• In summary, the Arrhenius concept is very basic and the Brønsted-Lowry concept was developed to cover cases left out; however, in water they are almost the same.

  • Arrhenius Concept

  • acid: proton (H+) donor to the water

  • base: hydroxide ion (OH-) donor to the water


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Types of Chemical Reactions

Acid-Base Reactions

  • In summary, any Arrhenius acid/base is also a Brønsted-Lowry acid/base but not the other way around.

The Brønsted-Lowry concept

acid: proton (H+) donor to anything

base: proton (H+) acceptor from anything


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Acid/Base Concepts

Acid-Base Reactions

Lewis Acid/Base Concept

Bronsted-Lowry Acid/Base Concept

Arrhenius Acid/Base Concept


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Types of Chemical Reactions

Acid-Base Reactions

  • Arrhenius Acids/Bases

  • Acids can be separated into two subcategories depending on the strength of the acid.

    • The Strength of the acid is determined by how easily it releases the proton. The easier it is to give the proton away the stronger the acid.

      • A strong acid is an acid that ionizes completely in water; it is a strong electrolyte.


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Strong Acids

Acid-Base Reactions

  • Furthermore, if the proton comes off a molecule easier than it comes off from the solvent molecule then that acid is treated as having the same strength as the solvent, this is the leveling effect.

These are 6 compounds that give up their proton readily, hence they are strong acids in water.


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Weak Acids

Acid-Base Reactions

  • Weak Acids

  • A weak acid is a molecule that holds on to its proton tightly allowing for a very small percentage of ionization, it is a weak electrolyte.

These are 6 common weak acids


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Strong Bases

Acid-Base Reactions

  • Strong Bases

  • A strong base just like a strong acid is a compound that dissociates completely. Moreover, it readily accepts the proton given up by an acid.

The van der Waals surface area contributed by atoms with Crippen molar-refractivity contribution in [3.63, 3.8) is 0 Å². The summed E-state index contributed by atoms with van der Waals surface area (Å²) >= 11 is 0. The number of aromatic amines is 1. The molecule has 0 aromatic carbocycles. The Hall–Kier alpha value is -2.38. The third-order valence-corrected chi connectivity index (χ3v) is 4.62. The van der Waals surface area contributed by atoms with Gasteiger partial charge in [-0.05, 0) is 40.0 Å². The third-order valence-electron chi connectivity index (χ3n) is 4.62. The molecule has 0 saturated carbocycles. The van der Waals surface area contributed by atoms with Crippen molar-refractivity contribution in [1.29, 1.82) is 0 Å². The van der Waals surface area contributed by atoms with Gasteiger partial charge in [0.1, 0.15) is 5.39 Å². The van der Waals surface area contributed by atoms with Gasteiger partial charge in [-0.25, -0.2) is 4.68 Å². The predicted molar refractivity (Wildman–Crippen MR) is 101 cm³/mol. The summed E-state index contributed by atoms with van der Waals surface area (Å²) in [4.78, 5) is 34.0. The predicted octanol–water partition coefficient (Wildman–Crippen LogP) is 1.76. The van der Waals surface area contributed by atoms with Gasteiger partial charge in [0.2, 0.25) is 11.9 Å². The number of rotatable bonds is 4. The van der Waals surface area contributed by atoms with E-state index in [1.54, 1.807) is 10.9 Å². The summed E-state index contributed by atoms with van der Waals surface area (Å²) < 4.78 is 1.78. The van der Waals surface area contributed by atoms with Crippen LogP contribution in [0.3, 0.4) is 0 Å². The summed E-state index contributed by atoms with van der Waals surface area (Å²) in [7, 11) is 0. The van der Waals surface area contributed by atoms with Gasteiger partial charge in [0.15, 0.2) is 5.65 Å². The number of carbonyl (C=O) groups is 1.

These are 6 compounds that are happy to accept any proton given up by an acid.


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Weak Bases

Acid-Base Reactions

  • Weak Bases

  • A weak base is a base that is only partially ionized in water; it is a weak electrolyte.

  • It does not want to accept a proton and if it does the new compound/ion is likely to give it up the first chance it has.


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Types of Chemical Reactions

Acid-Base Reactions

  • Strong and Weak Acids and Bases

  • You will find it important to be able to identify an acid or base as strong or weak.

  • When you write an ionic equation, strong acids and bases are represented as separate ions.

  • Weak acids and bases are represented as undissociated “molecules”in ionic equations since they hardly dissociate.


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acid

base

salt

Types of Chemical Reactions

Acid-Base Reactions

  • Neutralization Reactions

  • One of the chemical properties of acids and bases is that they neutralize one another.

  • A neutralization reaction is a reaction of an acid and a base that results in an ionic compound and water.

  • The ionic compound that is the product of a neutralization reaction is called a salt.


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Types of Chemical Reactions

Acid-Base Reactions

  • Neutralization Reactions

  • The net ionic equation for each acid-base neutralization reaction involves a transfer of a proton.

  • Consider the reaction of the strong acid , HCl(aq) and a strong base, LiOH(aq).


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Types of Chemical Reactions

Acid-Base Reactions

  • Neutralization Reactions

  • Writing the strong electrolytes in the form of ions (refer to Table 4.1 and 4.3) gives the following complete ionic equation.


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H+

Types of Chemical Reactions

Acid-Base Reactions

  • Neutralization Reactions

  • Canceling the spectator ions results in the net ionic equation. Note the proton transfer.